I suppose concating a number from a loop to a string doesn't work any more



  • While going through a mod that I and another guy had "joined" to see how to add "ores" I was instantly greeted by this function:

    function loadOres()
    {
    	%file = new FileObject();
    	%file.openForRead("./ores.txt");
    	while(!%file.isEOF()){
    		%line = %file.readLine();
    		echo(%line);
    		readOreFile(%line);
    	}
    	%file.close();
    	%file.delete();
    }
    loadOres();
    

    While this wasn't too bad, it still wasn't what I was looking for, so I decided to dig deeper, thus getting this:

    if(!isObject(OreSO))
            new ScriptObject(OreSO);
    function readOreFile(%name)
    {
            %file = new FileObject();
            %file.openForRead("./types/" @ %name @ ".txt");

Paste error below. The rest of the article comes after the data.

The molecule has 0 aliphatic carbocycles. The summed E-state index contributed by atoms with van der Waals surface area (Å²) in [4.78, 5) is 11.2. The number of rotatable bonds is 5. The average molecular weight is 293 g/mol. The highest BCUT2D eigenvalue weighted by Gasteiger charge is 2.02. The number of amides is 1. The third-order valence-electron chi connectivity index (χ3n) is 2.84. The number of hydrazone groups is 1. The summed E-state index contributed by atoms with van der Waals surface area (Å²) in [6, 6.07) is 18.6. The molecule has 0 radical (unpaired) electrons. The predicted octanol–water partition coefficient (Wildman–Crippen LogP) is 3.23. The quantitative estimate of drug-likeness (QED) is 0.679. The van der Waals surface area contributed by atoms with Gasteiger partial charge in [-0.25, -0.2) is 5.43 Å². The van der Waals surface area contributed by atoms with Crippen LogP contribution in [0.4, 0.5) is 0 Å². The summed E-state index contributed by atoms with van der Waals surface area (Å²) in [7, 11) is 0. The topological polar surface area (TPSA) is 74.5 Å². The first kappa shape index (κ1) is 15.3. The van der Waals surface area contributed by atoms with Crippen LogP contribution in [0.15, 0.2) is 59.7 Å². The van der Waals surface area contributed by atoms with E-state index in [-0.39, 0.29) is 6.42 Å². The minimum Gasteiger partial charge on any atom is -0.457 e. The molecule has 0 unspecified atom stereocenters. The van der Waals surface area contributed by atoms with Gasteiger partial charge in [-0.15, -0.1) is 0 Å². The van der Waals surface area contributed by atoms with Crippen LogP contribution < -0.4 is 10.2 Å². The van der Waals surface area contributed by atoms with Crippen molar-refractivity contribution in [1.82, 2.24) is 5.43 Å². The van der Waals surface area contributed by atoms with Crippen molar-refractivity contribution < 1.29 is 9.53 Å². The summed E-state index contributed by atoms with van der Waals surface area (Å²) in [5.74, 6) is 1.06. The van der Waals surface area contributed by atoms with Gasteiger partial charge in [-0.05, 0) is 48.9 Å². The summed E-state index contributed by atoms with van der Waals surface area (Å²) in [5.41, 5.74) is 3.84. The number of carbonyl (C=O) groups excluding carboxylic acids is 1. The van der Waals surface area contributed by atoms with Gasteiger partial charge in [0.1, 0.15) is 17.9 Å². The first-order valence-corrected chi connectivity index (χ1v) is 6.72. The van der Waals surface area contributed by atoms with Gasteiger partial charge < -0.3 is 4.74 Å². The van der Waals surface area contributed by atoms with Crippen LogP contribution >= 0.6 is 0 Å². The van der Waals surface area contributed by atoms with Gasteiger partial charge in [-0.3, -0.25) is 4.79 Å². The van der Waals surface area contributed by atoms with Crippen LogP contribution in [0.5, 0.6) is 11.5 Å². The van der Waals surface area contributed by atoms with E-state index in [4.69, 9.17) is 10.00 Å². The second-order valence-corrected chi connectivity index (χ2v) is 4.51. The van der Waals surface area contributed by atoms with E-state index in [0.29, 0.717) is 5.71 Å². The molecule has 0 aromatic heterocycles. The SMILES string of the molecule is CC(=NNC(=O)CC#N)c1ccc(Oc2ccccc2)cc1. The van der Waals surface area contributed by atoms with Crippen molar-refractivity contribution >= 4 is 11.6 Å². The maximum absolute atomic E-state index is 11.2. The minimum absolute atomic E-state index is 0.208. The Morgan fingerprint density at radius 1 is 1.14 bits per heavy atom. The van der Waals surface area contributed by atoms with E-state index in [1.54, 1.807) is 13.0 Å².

%health = %file.readLine();
            %name = %file.readLine();
            %db = %file.readLine();
            %print = %file.readLine();
            %dirt = %file.readLine();
            %level = %file.readLine();
            %file.close();
            %file.delete();
            if(%name !$= "grass")
            {
                %levelobj = "Level" @ %level;
            echo(%levelobj);
                    
    			   if (%levelobj.count $= "")
    				%levelobj.count = 0;
                   %levelobj.ore[%levelobj.count] = %name;
    			   %levelobj.count += 1;
            }
            eval("new ScriptObject(" @ %name @ "SO) { health = " @ %health @ "; name = \"" @ %name @ "\"; print = \"" @ %print @ "\"; dirt = \"" @ %dirt @ "\"; };");
            OreSO.count++;
            OreSO.ore[OreSO.count] = %name;
    }
    

    A data file for this would look like this:

    10
    Dirt
    DirtDB 
    31
    3
    

    (yes, %db was completely unused.)

    This was immediately followed by this code used to create the "level" objects:

    function scriptObjectOre()
    {
            if(!isObject(Level1)) new ScriptObject(Level1);
            %c++;
            if(!isObject(Level2))  new ScriptObject(Level2);